Viability of joint ventures

Tuesday July 7 2020

Joint ventures can successfully match

Joint ventures can successfully match complementary business skills to the benefit of all parties and can open up greater access to resources. PHOTO/ COURTESY 

By Denis Kakembo

As small and medium enterprises retool their operating models to survive the current economic crunch resulting from the Covid-19 pandemic, we explore whether joint ventures can provide a viable alternative in the circumstances to manage costs yet maximise business opportunities.

Joint ventures
Joint ventures are established when two or more enterprises pool resources and capabilities for a particular objective. Though sharing attributes with partnerships, joint ventures are different in the sense that they are created for a limited and specific project or undertaking over a definite period of time while partnerships may endure longer.

Joint ventures take two broad forms. On one part, enterprises can collaborate for a specific purpose without necessarily forming a single corporate entity. This is known as the contractual or unincorporated joint venture. On the other part, the partners may establish a new entity that they incorporate together for a business opportunity. This is known as an incorporated joint venture.
The decision whether to go for an incorporated or unincorporated joint venture depends on the nature of the industry and the arising commercial considerations notably the tax consequences. Unincorporated joint ventures, for instance, predominate the upstream oil and gas industry because it is possible to commercially jointly engage in oil production without forming a single corporate entity. Sectors that are constrained to operate efficiently without creating a single entity usually go for the incorporated joint venture to avoid multiple layers of interaction that often lead to tax leakages.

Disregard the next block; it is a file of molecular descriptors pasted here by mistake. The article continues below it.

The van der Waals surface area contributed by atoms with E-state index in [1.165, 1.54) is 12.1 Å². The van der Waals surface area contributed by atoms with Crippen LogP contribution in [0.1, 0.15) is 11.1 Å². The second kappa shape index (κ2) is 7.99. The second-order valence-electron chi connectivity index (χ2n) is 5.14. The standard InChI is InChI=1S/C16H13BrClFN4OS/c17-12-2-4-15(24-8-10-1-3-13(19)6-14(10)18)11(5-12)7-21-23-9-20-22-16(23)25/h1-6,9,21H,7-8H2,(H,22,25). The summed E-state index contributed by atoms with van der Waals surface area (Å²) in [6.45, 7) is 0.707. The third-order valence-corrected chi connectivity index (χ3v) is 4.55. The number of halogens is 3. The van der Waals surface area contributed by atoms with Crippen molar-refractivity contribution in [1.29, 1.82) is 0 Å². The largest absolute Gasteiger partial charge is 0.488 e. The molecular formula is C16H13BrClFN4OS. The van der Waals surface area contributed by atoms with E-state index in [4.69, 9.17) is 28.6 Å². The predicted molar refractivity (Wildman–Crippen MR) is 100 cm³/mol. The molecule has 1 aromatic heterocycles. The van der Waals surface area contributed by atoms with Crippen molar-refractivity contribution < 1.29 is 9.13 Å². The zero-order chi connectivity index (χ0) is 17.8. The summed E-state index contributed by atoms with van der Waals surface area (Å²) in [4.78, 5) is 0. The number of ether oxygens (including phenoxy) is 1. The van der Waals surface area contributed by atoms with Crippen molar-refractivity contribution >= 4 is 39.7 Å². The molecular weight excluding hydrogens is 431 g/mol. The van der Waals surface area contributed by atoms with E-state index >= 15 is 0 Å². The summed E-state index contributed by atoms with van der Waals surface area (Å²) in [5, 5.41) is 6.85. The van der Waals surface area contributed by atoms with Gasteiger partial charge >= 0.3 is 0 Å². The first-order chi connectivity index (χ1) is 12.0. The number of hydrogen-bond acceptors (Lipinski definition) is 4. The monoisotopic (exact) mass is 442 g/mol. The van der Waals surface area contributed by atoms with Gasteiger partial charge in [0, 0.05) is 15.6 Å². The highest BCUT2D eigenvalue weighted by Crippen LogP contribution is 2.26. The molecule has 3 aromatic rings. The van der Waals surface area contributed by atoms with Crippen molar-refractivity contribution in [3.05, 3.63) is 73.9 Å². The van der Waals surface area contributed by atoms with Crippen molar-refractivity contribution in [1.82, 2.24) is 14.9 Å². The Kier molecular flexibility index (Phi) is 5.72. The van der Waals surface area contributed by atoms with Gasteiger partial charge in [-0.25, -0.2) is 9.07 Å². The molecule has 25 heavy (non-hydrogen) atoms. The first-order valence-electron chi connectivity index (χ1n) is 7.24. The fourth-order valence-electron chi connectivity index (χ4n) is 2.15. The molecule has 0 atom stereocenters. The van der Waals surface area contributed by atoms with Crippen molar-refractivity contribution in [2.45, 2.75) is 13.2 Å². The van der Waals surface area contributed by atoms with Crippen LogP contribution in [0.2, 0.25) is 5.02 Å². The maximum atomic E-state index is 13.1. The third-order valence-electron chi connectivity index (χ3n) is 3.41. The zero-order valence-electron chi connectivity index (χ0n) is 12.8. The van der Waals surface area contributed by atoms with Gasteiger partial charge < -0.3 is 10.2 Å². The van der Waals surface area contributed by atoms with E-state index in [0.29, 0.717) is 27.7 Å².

Joint ventures have been widely used in the airlines and the oil and gas industries templates of which can be replicated by other sectors. Different airlines often develop partnerships that enable their customers share services and facilities in their various geographies of operation. Uganda’s oil and gas development is currently led by a joint venture of three companies though one is exiting shortly. By mutually undertaking this project, the oil companies can share risks that no single party would be willing to bear.
In 2018, Buganda Kingdom’s K2 Telecom partnered with Airtel . Though both entities are independent, K2 customers continue to enjoy telecom services but using Airtel facilities including access to the customer care distribution points.

Joint Venture Agreement
Parties coming together to collaborate on a joint venture should reduce the terms of their arrangement in an agreement. The agreement should set out at least the objectives, the structure whether it would be an incorporated or contract joint venture, contributions to the joint venture, management and the sharing of costs and rewards and the dispute resolution mechanisms among others. Collaboration enables the shared use of facilities eliminating the duplicity of costs hence increased profitability. For instance, it does not make sense for the different oil companies in Uganda to each build a separate pipeline to transport their share of crude oil produced yet they can construct one together.

Joint ventures can match complementary business skills to the benefit of all parties and can open up greater access to resources. Here, the venture partners can share and mitigate business risks better. Instead of being borne by one party, the risks are spread across the joint venture partners. But joint venture arrangements can be complicated if the parties do not read from the same script and their objectives are misaligned. Disputes can equally arise in joint venture arrangements from the different cultures of the partners.


The author is managing partner, Cristal Advocates.